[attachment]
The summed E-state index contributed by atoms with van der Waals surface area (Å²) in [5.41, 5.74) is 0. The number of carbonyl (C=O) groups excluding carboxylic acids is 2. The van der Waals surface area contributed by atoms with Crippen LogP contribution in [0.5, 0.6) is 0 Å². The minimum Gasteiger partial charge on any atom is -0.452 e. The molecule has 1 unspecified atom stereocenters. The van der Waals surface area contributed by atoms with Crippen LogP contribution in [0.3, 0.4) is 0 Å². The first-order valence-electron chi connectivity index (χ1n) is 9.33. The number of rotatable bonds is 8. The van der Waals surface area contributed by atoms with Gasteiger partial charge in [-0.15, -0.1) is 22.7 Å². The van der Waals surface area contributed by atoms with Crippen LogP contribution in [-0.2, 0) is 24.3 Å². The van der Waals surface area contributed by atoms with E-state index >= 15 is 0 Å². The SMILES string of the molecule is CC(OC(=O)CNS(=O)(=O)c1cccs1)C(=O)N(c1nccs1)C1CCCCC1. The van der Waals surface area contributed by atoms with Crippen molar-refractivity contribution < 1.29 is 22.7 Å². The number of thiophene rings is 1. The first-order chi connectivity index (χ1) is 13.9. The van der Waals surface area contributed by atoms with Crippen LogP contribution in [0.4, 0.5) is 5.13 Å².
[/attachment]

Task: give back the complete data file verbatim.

The summed E-state index contributed by atoms with van der Waals surface area (Å²) in [5.41, 5.74) is 0. The number of carbonyl (C=O) groups excluding carboxylic acids is 2. The van der Waals surface area contributed by atoms with Crippen LogP contribution in [0.5, 0.6) is 0 Å². The minimum Gasteiger partial charge on any atom is -0.452 e. The molecule has 1 unspecified atom stereocenters. The van der Waals surface area contributed by atoms with Crippen LogP contribution in [0.3, 0.4) is 0 Å². The first-order valence-electron chi connectivity index (χ1n) is 9.33. The number of rotatable bonds is 8. The van der Waals surface area contributed by atoms with Gasteiger partial charge in [-0.15, -0.1) is 22.7 Å². The van der Waals surface area contributed by atoms with Crippen LogP contribution in [-0.2, 0) is 24.3 Å². The van der Waals surface area contributed by atoms with E-state index >= 15 is 0 Å². The SMILES string of the molecule is CC(OC(=O)CNS(=O)(=O)c1cccs1)C(=O)N(c1nccs1)C1CCCCC1. The van der Waals surface area contributed by atoms with Crippen molar-refractivity contribution < 1.29 is 22.7 Å². The number of thiophene rings is 1. The first-order chi connectivity index (χ1) is 13.9. The van der Waals surface area contributed by atoms with Crippen LogP contribution in [0.4, 0.5) is 5.13 Å².